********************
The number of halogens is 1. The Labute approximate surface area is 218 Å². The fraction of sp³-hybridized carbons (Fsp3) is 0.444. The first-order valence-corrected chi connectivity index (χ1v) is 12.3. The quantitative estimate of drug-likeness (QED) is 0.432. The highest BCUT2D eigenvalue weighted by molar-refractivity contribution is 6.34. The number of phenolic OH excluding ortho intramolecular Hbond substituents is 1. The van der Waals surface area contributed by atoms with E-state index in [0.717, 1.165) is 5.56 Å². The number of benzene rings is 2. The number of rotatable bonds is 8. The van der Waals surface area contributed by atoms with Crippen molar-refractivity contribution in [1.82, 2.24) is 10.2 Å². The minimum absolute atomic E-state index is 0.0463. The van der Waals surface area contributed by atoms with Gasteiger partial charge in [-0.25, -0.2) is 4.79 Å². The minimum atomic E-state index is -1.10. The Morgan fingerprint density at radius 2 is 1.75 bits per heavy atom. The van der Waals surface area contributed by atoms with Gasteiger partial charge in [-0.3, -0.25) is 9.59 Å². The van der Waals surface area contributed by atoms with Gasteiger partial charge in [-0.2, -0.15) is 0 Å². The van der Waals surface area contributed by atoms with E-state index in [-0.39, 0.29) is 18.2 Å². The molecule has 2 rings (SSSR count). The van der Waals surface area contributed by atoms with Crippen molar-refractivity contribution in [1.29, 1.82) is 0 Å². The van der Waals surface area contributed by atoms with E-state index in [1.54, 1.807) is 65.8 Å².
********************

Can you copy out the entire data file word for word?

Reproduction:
The number of halogens is 1. The Labute approximate surface area is 218 Å². The fraction of sp³-hybridized carbons (Fsp3) is 0.444. The first-order valence-corrected chi connectivity index (χ1v) is 12.3. The quantitative estimate of drug-likeness (QED) is 0.432. The highest BCUT2D eigenvalue weighted by molar-refractivity contribution is 6.34. The number of phenolic OH excluding ortho intramolecular Hbond substituents is 1. The van der Waals surface area contributed by atoms with E-state index in [0.717, 1.165) is 5.56 Å². The number of benzene rings is 2. The number of rotatable bonds is 8. The van der Waals surface area contributed by atoms with Crippen molar-refractivity contribution in [1.82, 2.24) is 10.2 Å². The minimum absolute atomic E-state index is 0.0463. The van der Waals surface area contributed by atoms with Gasteiger partial charge in [-0.25, -0.2) is 4.79 Å². The minimum atomic E-state index is -1.10. The Morgan fingerprint density at radius 2 is 1.75 bits per heavy atom. The van der Waals surface area contributed by atoms with Gasteiger partial charge in [-0.3, -0.25) is 9.59 Å². The van der Waals surface area contributed by atoms with Gasteiger partial charge in [-0.2, -0.15) is 0 Å². The van der Waals surface area contributed by atoms with E-state index in [-0.39, 0.29) is 18.2 Å². The molecule has 2 rings (SSSR count). The van der Waals surface area contributed by atoms with Crippen molar-refractivity contribution in [1.29, 1.82) is 0 Å². The van der Waals surface area contributed by atoms with E-state index in [1.54, 1.807) is 65.8 Å².